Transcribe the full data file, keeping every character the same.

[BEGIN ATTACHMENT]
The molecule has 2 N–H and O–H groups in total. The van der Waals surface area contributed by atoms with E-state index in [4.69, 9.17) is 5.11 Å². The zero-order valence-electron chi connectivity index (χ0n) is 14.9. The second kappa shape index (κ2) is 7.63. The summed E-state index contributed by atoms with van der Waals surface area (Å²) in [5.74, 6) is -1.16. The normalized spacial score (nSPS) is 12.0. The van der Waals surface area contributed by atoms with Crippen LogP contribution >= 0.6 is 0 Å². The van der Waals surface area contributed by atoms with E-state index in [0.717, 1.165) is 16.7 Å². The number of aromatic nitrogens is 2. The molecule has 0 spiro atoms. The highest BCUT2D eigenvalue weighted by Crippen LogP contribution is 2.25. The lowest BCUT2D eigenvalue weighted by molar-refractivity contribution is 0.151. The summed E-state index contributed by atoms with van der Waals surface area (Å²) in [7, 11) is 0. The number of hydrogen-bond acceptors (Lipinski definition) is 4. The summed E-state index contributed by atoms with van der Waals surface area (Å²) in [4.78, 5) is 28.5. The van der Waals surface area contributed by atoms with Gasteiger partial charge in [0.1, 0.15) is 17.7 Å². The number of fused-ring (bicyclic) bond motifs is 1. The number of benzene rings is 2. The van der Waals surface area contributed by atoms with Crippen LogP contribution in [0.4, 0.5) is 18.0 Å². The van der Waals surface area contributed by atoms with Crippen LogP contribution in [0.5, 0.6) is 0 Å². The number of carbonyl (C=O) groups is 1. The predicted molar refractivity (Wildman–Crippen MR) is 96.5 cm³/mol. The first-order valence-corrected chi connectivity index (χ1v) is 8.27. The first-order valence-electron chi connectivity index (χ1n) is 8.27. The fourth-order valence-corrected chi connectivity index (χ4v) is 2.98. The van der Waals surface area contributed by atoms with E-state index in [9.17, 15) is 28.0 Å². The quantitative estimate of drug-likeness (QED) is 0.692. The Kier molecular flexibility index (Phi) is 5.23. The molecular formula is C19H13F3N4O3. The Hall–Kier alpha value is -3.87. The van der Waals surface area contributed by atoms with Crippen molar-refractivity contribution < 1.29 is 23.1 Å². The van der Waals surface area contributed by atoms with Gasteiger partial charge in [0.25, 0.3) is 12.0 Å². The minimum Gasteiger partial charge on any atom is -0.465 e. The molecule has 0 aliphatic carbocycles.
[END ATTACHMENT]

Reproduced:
The molecule has 2 N–H and O–H groups in total. The van der Waals surface area contributed by atoms with E-state index in [4.69, 9.17) is 5.11 Å². The zero-order valence-electron chi connectivity index (χ0n) is 14.9. The second kappa shape index (κ2) is 7.63. The summed E-state index contributed by atoms with van der Waals surface area (Å²) in [5.74, 6) is -1.16. The normalized spacial score (nSPS) is 12.0. The van der Waals surface area contributed by atoms with Crippen LogP contribution >= 0.6 is 0 Å². The van der Waals surface area contributed by atoms with E-state index in [0.717, 1.165) is 16.7 Å². The number of aromatic nitrogens is 2. The molecule has 0 spiro atoms. The highest BCUT2D eigenvalue weighted by Crippen LogP contribution is 2.25. The lowest BCUT2D eigenvalue weighted by molar-refractivity contribution is 0.151. The summed E-state index contributed by atoms with van der Waals surface area (Å²) in [7, 11) is 0. The number of hydrogen-bond acceptors (Lipinski definition) is 4. The summed E-state index contributed by atoms with van der Waals surface area (Å²) in [4.78, 5) is 28.5. The van der Waals surface area contributed by atoms with Gasteiger partial charge in [0.1, 0.15) is 17.7 Å². The number of fused-ring (bicyclic) bond motifs is 1. The number of benzene rings is 2. The van der Waals surface area contributed by atoms with Crippen LogP contribution in [0.4, 0.5) is 18.0 Å². The van der Waals surface area contributed by atoms with Crippen LogP contribution in [0.5, 0.6) is 0 Å². The number of carbonyl (C=O) groups is 1. The predicted molar refractivity (Wildman–Crippen MR) is 96.5 cm³/mol. The first-order valence-corrected chi connectivity index (χ1v) is 8.27. The first-order valence-electron chi connectivity index (χ1n) is 8.27. The fourth-order valence-corrected chi connectivity index (χ4v) is 2.98. The van der Waals surface area contributed by atoms with E-state index in [9.17, 15) is 28.0 Å². The quantitative estimate of drug-likeness (QED) is 0.692. The Kier molecular flexibility index (Phi) is 5.23. The molecular formula is C19H13F3N4O3. The Hall–Kier alpha value is -3.87. The van der Waals surface area contributed by atoms with Crippen molar-refractivity contribution < 1.29 is 23.1 Å². The van der Waals surface area contributed by atoms with Gasteiger partial charge in [0.25, 0.3) is 12.0 Å². The minimum Gasteiger partial charge on any atom is -0.465 e. The molecule has 0 aliphatic carbocycles.